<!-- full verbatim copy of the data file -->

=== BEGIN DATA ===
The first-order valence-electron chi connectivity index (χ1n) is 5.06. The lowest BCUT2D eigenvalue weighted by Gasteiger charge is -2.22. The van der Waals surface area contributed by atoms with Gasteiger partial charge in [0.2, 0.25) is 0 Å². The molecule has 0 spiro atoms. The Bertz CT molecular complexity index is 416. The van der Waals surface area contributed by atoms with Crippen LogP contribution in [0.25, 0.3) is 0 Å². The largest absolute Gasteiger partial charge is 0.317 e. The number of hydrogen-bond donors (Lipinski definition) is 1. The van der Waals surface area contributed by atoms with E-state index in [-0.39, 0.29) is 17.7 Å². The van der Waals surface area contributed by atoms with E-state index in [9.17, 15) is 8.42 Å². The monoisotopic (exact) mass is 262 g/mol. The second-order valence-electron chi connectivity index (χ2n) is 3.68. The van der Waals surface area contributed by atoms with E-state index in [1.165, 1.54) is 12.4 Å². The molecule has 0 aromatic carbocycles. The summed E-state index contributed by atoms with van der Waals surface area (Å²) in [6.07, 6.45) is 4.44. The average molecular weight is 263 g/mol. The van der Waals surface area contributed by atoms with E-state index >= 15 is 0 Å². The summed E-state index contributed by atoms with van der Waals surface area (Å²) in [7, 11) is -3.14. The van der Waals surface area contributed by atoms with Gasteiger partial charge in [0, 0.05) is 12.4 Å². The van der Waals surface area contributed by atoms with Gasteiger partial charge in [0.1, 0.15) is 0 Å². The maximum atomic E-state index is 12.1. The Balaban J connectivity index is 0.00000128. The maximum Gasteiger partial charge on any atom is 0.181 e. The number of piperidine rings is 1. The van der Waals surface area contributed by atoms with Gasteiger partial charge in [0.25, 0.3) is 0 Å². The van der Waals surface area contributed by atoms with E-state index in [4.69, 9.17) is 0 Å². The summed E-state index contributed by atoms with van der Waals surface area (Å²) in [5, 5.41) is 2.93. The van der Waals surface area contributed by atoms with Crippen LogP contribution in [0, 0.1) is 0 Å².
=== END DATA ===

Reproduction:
The first-order valence-electron chi connectivity index (χ1n) is 5.06. The lowest BCUT2D eigenvalue weighted by Gasteiger charge is -2.22. The van der Waals surface area contributed by atoms with Gasteiger partial charge in [0.2, 0.25) is 0 Å². The molecule has 0 spiro atoms. The Bertz CT molecular complexity index is 416. The van der Waals surface area contributed by atoms with Crippen LogP contribution in [0.25, 0.3) is 0 Å². The largest absolute Gasteiger partial charge is 0.317 e. The number of hydrogen-bond donors (Lipinski definition) is 1. The van der Waals surface area contributed by atoms with E-state index in [-0.39, 0.29) is 17.7 Å². The van der Waals surface area contributed by atoms with E-state index in [9.17, 15) is 8.42 Å². The monoisotopic (exact) mass is 262 g/mol. The second-order valence-electron chi connectivity index (χ2n) is 3.68. The van der Waals surface area contributed by atoms with E-state index in [1.165, 1.54) is 12.4 Å². The molecule has 0 aromatic carbocycles. The summed E-state index contributed by atoms with van der Waals surface area (Å²) in [6.07, 6.45) is 4.44. The average molecular weight is 263 g/mol. The van der Waals surface area contributed by atoms with E-state index >= 15 is 0 Å². The summed E-state index contributed by atoms with van der Waals surface area (Å²) in [7, 11) is -3.14. The van der Waals surface area contributed by atoms with Gasteiger partial charge in [0, 0.05) is 12.4 Å². The van der Waals surface area contributed by atoms with Gasteiger partial charge in [0.1, 0.15) is 0 Å². The maximum atomic E-state index is 12.1. The Balaban J connectivity index is 0.00000128. The maximum Gasteiger partial charge on any atom is 0.181 e. The number of piperidine rings is 1. The van der Waals surface area contributed by atoms with Gasteiger partial charge in [0.25, 0.3) is 0 Å². The van der Waals surface area contributed by atoms with E-state index in [4.69, 9.17) is 0 Å². The summed E-state index contributed by atoms with van der Waals surface area (Å²) in [5, 5.41) is 2.93. The van der Waals surface area contributed by atoms with Crippen LogP contribution in [0, 0.1) is 0 Å².